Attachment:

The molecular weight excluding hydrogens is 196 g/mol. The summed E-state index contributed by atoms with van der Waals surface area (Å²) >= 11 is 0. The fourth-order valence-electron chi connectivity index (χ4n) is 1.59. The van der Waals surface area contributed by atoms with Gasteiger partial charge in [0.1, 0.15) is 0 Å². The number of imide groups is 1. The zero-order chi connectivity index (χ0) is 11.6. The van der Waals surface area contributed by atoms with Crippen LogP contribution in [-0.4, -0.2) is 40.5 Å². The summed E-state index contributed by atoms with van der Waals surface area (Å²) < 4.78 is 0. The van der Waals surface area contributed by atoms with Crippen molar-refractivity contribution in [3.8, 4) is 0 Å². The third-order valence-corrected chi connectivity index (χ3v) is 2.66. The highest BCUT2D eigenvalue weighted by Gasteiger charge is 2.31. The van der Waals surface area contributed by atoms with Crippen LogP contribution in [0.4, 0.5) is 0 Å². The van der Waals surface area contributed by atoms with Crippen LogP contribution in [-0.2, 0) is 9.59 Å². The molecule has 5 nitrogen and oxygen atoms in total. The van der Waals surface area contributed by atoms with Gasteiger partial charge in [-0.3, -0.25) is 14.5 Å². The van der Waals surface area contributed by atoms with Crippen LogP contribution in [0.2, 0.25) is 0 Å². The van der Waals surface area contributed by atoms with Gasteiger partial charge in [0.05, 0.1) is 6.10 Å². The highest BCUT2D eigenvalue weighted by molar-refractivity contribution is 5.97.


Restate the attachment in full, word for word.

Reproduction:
The molecular weight excluding hydrogens is 196 g/mol. The summed E-state index contributed by atoms with van der Waals surface area (Å²) >= 11 is 0. The fourth-order valence-electron chi connectivity index (χ4n) is 1.59. The van der Waals surface area contributed by atoms with Gasteiger partial charge in [0.1, 0.15) is 0 Å². The number of imide groups is 1. The zero-order chi connectivity index (χ0) is 11.6. The van der Waals surface area contributed by atoms with Crippen LogP contribution in [-0.4, -0.2) is 40.5 Å². The summed E-state index contributed by atoms with van der Waals surface area (Å²) < 4.78 is 0. The van der Waals surface area contributed by atoms with Crippen molar-refractivity contribution in [3.8, 4) is 0 Å². The third-order valence-corrected chi connectivity index (χ3v) is 2.66. The highest BCUT2D eigenvalue weighted by Gasteiger charge is 2.31. The van der Waals surface area contributed by atoms with Crippen LogP contribution in [0.4, 0.5) is 0 Å². The van der Waals surface area contributed by atoms with Crippen LogP contribution in [-0.2, 0) is 9.59 Å². The molecule has 5 nitrogen and oxygen atoms in total. The van der Waals surface area contributed by atoms with Gasteiger partial charge in [-0.3, -0.25) is 14.5 Å². The van der Waals surface area contributed by atoms with Crippen LogP contribution in [0.2, 0.25) is 0 Å². The van der Waals surface area contributed by atoms with Gasteiger partial charge in [0.05, 0.1) is 6.10 Å². The highest BCUT2D eigenvalue weighted by molar-refractivity contribution is 5.97.